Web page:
Do you always seem to lose sleep when you stay over at a friend’s place or on the first night in a hotel, no matter how luxuriously perfect the bed feels?
If that’s the case, you’re most definitely not alone. In fact, you have at least one person to share the problem with – me!
This always seems to happen to me on the first night in an unfamiliar bedroom. So I know how frustrating it can be, especially if you have something important happening the next day.
I used to think it was simply due to unfamiliarity with the new surroundings or perhaps some excitement about being on the road again.
However, some interesting research into what’s sometimes called the ‘first night effect’ suggests a deeper explanation.
First Night Effect
When people spend a couple of nights in a specialist sleep clinic to check for sleep disorders, sleep experts have long known they can’t always rely on the first night’s data. The patients themselves sometimes say they can’t sleep in a way that mirrors what’s happening at home.
Back in 2014, researchers from the University of Budapest looked into this first night effect more closely. They studied 27 people in a laboratory setting and found significant differences in sleep quality between the first and second nights.
On the first night, people took longer to fall sleep, got less total sleep, woke up more often, and had less of the important restorative phases of sleep.
12 of the people studied also routinely suffered from nightmares. The researchers found that this group had even greater differences in the sleep parameters between the two nights.
The evolutionary theory
Why is it then that so many people struggle to sleep in a different bedroom, even if they normally sleep well at home?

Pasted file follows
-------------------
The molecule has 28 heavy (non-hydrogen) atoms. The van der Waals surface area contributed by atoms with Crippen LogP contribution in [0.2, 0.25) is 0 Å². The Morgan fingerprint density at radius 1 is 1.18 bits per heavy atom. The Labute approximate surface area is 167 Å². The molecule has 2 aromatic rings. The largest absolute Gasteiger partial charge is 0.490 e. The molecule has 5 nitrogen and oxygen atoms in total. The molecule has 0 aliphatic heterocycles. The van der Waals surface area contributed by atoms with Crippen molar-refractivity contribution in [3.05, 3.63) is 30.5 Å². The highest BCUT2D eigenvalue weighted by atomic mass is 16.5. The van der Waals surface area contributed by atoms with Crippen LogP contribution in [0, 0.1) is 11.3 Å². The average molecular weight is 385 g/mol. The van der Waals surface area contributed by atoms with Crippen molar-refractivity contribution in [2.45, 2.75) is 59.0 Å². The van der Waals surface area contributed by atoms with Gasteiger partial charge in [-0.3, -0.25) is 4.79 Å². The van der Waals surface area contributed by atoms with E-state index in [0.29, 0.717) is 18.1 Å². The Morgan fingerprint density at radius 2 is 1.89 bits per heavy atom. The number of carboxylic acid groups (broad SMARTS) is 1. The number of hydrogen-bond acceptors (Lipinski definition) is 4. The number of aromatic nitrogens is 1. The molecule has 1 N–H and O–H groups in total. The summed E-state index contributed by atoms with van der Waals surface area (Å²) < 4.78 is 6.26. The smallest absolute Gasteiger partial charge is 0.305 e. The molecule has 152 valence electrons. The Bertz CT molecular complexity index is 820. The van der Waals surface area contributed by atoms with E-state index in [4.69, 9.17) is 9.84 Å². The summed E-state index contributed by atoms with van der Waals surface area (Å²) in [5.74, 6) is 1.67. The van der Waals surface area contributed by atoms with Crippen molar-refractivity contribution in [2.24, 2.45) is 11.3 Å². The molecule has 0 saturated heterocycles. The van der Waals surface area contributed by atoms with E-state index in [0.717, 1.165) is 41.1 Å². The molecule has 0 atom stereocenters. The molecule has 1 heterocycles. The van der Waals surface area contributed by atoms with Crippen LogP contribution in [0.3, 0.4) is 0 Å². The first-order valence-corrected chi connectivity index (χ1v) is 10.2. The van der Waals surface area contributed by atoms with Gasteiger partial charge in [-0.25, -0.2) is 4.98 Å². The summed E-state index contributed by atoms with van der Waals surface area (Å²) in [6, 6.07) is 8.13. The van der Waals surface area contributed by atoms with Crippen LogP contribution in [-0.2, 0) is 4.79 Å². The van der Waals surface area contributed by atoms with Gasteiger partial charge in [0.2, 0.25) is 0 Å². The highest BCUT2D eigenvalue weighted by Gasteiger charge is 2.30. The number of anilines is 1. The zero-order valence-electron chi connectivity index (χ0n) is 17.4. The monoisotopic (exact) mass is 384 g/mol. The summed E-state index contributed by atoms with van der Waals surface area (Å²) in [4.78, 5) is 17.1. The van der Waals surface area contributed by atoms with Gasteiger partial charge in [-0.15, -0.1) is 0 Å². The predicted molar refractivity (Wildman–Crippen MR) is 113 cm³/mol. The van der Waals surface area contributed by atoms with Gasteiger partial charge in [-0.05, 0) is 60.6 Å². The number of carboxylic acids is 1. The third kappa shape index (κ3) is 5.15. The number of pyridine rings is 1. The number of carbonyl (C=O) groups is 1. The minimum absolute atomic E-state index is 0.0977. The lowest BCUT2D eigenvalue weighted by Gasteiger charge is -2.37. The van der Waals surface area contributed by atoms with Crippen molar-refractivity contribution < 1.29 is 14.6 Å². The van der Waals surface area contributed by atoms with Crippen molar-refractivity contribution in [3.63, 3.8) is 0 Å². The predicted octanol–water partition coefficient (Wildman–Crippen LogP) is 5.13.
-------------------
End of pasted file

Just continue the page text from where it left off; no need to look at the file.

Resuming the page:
One theory is that poor sleep on the first night in a new environment is a natural, evolutionary self-defense mechanism.
It’s argued that your brain decides that a new place can mean extra danger to you, so a part of your brain stays alert. You could say it’s keeping watch while you rest.
In ancient times this could have been vital for self-preservation. Moving from a safe spot to a new and unfamiliar area could increase the danger from wild animals or other humans. This probably required early humans to be much more alert, even when sleeping.
In April 2016, researchers published a study of the first night effect using advanced neuroimaging techniques and polysomnography.
They studied 35 people sleeping in new environments, measuring brain activity on the first night and subsequent nights.
They focused their attention on the slow (Delta) wave part of the sleep cycle. This part of the sleep cycle is when we’re in our deepest sleep, and is also an essential restorative phase of sleep.
One half of the brain stays more alert
The researchers found that the left side of the brain appeared to stay more active than the right side on the first night. However, in the following nights there was little or no difference in activity between the two sides.
The brain also reacted more to external noise on the first night, resulting in more wakings and a faster behavioral reaction to the noise stimulus.
To test this, while people were sleeping the researchers played noise into their ears. On average they woke up more than three times more often on the first night than on the second.
Figure 1 below shows the average number of awakenings over a five minute period on the first night and then on the second night.
The researchers also tested what would happen if they only played the sound into the right or left ear of the sleeping people.
Figure 2 above illustrates that there was a big difference in the percentage of times people woke up on the first night, depending on which ear the noise was played into. There was no significant difference on the following night for both ears.